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        Daughters of the Dirt / Sarah Higdon

Jus' Gus
by Kelly Bertram

Gus wakes up like a seed sprouting each morning.  The second his eyes open he looks around the room, shoots out of bed and stumbles down the hall, blinking bleary-eyed, sometimes running into doors or walls, until he finds me.  As soon as he sees me he gets that heart-melting smile, reaches his arms out and runs into mine.  Just three-years-old, Gus is the owl-eyed baby of the family.  And yet, there are times when I wonder about Gus; times when he’ll do or say something that causes me to flash forward to a close-up of him at 30, doing pull-ups in his prison cell, a “Mom” tattoo bulging on his bicep.  

Gus was an angelic baby -- never crying or fussing without reason. He was one of those happy, dopey-smiled cooers, so we had no warning.  It was when he first learned to walk (and climb) that the metamorphosis began.  He was still as sweet natured as ever, just in a dangerous fashion.  Like many babies, Gus loved balls and throwing, and especially seemed to delight in heavy objects aimed at our heads.  By the age of 1½ he’d acquired the nickname “Odd Job” (side kick of the 007 villain Gold Finger, with the propensity for decapitating people with the throw of his hat). Many were the mornings we'd wake up to that feeling of being watched.  We’d open our eyes and look straight up into Gus’ lovely starry-blue gaze; an interested expression on his face as he'd drop a boot or book onto one of our heads.  

I always say that Gus is my guilt-free child.  My oldest son was the only child, the only person really, in my life until he was three-years-old.  Then I got married and pregnant again around the same time, and by four-years-old he was adjusting to a whole new family order.  My daughter, the middle child, was only sixteen-months-old when her little brother was born. She had to adjust to both weaning and having her rightful place as baby-of-the-family usurped all at once.  Both kids appear to have turned out just fine, but I have motherly guilt about them not getting as much exclusive baby time as they should have.  Gus, as the youngest, has come out unscathed by that guilt.  He is baby not only to me, but to his siblings as well, and his self-identity and family position have always been clear.  From the age of two he referred to himself in the third person as “Gussy Holden” and up until recently would state very proudly that he was still a baby.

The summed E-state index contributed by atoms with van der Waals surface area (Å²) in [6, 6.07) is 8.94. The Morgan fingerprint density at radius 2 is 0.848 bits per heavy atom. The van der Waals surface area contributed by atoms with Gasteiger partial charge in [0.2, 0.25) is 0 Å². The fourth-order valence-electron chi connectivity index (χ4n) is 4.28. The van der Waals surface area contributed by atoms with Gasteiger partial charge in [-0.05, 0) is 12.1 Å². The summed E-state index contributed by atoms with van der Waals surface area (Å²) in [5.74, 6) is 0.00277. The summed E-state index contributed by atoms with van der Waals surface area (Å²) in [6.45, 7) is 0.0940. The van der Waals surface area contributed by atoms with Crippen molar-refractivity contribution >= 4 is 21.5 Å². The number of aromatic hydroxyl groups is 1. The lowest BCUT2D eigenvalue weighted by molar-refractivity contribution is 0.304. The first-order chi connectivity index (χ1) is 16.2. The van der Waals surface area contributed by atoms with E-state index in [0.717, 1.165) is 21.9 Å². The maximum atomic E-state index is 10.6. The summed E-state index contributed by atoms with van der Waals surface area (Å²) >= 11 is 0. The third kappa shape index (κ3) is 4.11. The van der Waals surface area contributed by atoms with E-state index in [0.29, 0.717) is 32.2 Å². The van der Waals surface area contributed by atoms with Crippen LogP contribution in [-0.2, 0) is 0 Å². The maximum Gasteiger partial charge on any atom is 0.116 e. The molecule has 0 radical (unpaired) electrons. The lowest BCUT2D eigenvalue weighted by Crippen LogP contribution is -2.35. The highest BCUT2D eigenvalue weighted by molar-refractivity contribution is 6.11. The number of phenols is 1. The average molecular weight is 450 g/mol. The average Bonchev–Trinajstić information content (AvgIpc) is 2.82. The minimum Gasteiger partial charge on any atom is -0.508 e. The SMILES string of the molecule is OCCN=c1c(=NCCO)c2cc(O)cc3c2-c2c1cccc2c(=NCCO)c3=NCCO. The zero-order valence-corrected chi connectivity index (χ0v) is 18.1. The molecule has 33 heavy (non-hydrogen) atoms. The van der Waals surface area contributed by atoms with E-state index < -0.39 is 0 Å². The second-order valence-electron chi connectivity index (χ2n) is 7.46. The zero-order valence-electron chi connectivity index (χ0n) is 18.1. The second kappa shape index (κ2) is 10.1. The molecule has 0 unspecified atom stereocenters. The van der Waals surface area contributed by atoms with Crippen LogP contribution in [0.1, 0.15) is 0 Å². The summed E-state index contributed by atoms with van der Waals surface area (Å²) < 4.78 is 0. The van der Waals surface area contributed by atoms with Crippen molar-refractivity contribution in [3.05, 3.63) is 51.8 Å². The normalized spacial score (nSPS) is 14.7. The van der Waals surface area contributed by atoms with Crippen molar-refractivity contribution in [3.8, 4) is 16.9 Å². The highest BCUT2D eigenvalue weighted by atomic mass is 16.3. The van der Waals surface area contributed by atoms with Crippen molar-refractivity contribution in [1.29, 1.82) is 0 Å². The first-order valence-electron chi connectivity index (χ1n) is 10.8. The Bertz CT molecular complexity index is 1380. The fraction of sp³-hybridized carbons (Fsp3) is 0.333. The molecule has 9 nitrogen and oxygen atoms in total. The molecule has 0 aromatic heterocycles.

Nonchalantly riding in the car playing with his sock one evening, Gus quietly stated from the backseat, “When I’m a teenager I’m going to stab daddy and kill him.”  Amused, but not wanting to actually encourage any stabbing, I turn around and reply straight-faced, “Gus, I don’t want to hear any more talk about stabbing people. It’s not alright to hurt anyone, okay?”  But secretly I giggled about it all the way home, and once the kids were in bed Ron and I shared a good laugh; one of those that is hysterical and boy is my child a freak! kind of laughs.  Three-years-old seems a bit young, but the first thing that came to mind was Oedipus.  

And seemingly right on cue, Gus began an intense only mama will do phase: to take him to the potty, to pick him up, to kiss him goodnight, to buckle his car seat, to scoot in his chair, and so on.  His siblings are allowed a select few of these privileges, but daddy is absolutely barred from almost all contact, with the exception of occasionally being allowed to toss Gus up in the air.  The only game he consistently allows his daddy to play with him is one in which he, Gus, has superhuman psychokinetic strength.  He flings his arm through the air, similar to an energetic orchestra conductor, aims it at his father, and laughs gleefully as daddy tumbles backwards - doing slapstick rolls, falls and crashes all the way out the bedroom door, kicking it shut with Gus’ final fling.  This is a regular bedtime ritual and Gus loves it.  It almost makes up for, and I think is his response to, the unwanted bedtime kiss daddy insists on giving him. Then come the dreams.